Scottish National Dictionary (1700–)
GLEEK, v., n. [gli:k]
I. v. †1. To jeer, jibe (Sc. 1782 J. Sinclair Ob. Sc. Dial. 85, 1845 T. Brown Dict.); to dally teasingly. Obs. in liter. Eng. since 17th c. but still found in Yks. dial.
Fif. 1827 W. Tennant Papistry Storm'd 109:
Auld folks, that scarce could girn or gape, At Papistry did gleek and jaip. Bnff. 1853 Bnffsh. Jnl. (11 May):
The th[r]umy-tailed weaver, He'll gleek and glaik wi' ilka dame.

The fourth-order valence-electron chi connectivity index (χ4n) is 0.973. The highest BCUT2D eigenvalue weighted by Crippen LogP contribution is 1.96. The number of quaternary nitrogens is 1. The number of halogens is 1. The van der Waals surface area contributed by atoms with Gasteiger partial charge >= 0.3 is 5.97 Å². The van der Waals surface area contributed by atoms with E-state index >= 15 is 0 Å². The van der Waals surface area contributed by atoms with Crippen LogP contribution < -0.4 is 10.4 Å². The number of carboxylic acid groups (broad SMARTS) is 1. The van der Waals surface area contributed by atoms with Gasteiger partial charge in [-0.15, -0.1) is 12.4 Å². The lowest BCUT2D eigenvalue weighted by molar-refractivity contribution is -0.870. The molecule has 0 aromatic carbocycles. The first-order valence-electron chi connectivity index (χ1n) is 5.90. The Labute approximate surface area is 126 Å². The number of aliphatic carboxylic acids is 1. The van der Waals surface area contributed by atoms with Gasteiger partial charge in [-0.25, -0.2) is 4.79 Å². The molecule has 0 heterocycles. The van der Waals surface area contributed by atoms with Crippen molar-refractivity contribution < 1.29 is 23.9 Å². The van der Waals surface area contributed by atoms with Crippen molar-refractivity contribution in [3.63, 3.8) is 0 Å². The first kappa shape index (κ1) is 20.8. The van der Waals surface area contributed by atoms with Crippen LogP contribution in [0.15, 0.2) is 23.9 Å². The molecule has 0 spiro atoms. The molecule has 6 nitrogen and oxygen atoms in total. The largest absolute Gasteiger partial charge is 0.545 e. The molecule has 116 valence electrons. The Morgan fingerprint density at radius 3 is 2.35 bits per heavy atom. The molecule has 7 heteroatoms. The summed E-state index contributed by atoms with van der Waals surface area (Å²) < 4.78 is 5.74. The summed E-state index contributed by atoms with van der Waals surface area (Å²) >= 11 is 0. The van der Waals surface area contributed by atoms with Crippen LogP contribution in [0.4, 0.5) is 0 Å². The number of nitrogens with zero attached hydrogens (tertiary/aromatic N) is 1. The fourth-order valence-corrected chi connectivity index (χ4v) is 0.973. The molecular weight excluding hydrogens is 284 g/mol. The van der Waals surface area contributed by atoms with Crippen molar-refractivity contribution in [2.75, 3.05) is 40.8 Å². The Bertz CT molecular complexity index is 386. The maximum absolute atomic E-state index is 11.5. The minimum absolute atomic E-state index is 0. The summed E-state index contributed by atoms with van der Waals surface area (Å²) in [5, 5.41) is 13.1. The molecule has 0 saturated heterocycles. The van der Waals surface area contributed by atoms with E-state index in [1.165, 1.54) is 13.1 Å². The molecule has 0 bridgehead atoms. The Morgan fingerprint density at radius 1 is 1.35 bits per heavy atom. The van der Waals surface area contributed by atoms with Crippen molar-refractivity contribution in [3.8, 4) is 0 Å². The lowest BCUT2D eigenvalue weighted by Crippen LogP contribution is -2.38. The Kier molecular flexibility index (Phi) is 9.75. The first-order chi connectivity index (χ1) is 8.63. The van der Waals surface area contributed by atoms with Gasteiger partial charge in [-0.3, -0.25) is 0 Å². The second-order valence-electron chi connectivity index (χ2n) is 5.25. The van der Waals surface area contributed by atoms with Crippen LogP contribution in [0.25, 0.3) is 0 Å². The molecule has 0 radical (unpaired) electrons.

2. To look (Tyr. 1931 North. Whig (7 Dec.) 9; Uls.4 1954), to peep.
Abd. 1911 Kenilworth Mag. (Oct.) 86:
It hod itsel' in a holie in the feal-dyke an' gleeked oot whan the smith gaed awa'. Tyr. 1929 “M. Mulcaghey” Ballymulcaghey 88:
He wud run roun' till the back of the crowd an' gleek out.
II. n. †1. A gibe.
Fif. 1827 W. Tennant Papistry Storm'd 22:
Blasphemin' with a valiant zeal Twa ne'er-do-weels, the Paip and deil, Wi' gleeks at Guise and Mary.
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"Gleek v., n.". Dictionary of the Scots Language. 2004. Scottish Language Dictionaries Ltd. Accessed 25 Feb 2018 <http://www.dsl.ac.uk/entry/snd/gleek>
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